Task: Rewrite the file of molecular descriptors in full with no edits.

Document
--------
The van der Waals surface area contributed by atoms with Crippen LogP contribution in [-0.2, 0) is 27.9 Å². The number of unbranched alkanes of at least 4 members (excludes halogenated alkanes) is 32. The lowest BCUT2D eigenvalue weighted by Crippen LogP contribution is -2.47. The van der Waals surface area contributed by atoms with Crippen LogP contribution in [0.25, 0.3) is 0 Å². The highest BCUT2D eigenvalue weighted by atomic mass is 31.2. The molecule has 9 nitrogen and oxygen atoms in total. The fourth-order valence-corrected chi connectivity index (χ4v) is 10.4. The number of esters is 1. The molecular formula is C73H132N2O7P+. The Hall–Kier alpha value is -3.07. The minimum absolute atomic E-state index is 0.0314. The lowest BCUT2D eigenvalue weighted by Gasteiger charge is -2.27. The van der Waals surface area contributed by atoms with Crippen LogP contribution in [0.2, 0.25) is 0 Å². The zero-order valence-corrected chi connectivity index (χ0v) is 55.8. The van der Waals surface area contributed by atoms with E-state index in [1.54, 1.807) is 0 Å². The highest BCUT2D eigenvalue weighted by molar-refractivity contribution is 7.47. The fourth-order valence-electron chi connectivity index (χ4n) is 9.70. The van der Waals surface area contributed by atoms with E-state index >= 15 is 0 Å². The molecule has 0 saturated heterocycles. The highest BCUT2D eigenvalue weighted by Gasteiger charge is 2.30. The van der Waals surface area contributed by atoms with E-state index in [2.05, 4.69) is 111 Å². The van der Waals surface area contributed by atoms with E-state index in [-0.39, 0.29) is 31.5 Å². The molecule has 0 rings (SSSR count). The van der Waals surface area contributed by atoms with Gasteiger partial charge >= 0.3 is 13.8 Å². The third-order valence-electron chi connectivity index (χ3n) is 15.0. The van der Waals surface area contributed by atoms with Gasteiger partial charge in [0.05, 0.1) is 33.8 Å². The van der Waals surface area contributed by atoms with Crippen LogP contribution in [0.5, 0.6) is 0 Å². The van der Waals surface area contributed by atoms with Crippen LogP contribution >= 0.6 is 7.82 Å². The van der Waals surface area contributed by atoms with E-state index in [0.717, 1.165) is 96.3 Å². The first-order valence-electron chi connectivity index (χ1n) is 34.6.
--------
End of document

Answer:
The van der Waals surface area contributed by atoms with Crippen LogP contribution in [-0.2, 0) is 27.9 Å². The number of unbranched alkanes of at least 4 members (excludes halogenated alkanes) is 32. The lowest BCUT2D eigenvalue weighted by Crippen LogP contribution is -2.47. The van der Waals surface area contributed by atoms with Crippen LogP contribution in [0.25, 0.3) is 0 Å². The highest BCUT2D eigenvalue weighted by atomic mass is 31.2. The molecule has 9 nitrogen and oxygen atoms in total. The fourth-order valence-corrected chi connectivity index (χ4v) is 10.4. The number of esters is 1. The molecular formula is C73H132N2O7P+. The Hall–Kier alpha value is -3.07. The minimum absolute atomic E-state index is 0.0314. The lowest BCUT2D eigenvalue weighted by Gasteiger charge is -2.27. The van der Waals surface area contributed by atoms with Crippen LogP contribution in [0.2, 0.25) is 0 Å². The zero-order valence-corrected chi connectivity index (χ0v) is 55.8. The van der Waals surface area contributed by atoms with E-state index in [1.54, 1.807) is 0 Å². The highest BCUT2D eigenvalue weighted by molar-refractivity contribution is 7.47. The fourth-order valence-electron chi connectivity index (χ4n) is 9.70. The van der Waals surface area contributed by atoms with E-state index >= 15 is 0 Å². The molecule has 0 saturated heterocycles. The highest BCUT2D eigenvalue weighted by Gasteiger charge is 2.30. The van der Waals surface area contributed by atoms with E-state index in [2.05, 4.69) is 111 Å². The van der Waals surface area contributed by atoms with E-state index in [-0.39, 0.29) is 31.5 Å². The molecule has 0 rings (SSSR count). The van der Waals surface area contributed by atoms with Gasteiger partial charge >= 0.3 is 13.8 Å². The third-order valence-electron chi connectivity index (χ3n) is 15.0. The van der Waals surface area contributed by atoms with Gasteiger partial charge in [0.05, 0.1) is 33.8 Å². The van der Waals surface area contributed by atoms with Crippen LogP contribution in [0.5, 0.6) is 0 Å². The van der Waals surface area contributed by atoms with Crippen LogP contribution >= 0.6 is 7.82 Å². The van der Waals surface area contributed by atoms with E-state index in [0.717, 1.165) is 96.3 Å². The first-order valence-electron chi connectivity index (χ1n) is 34.6.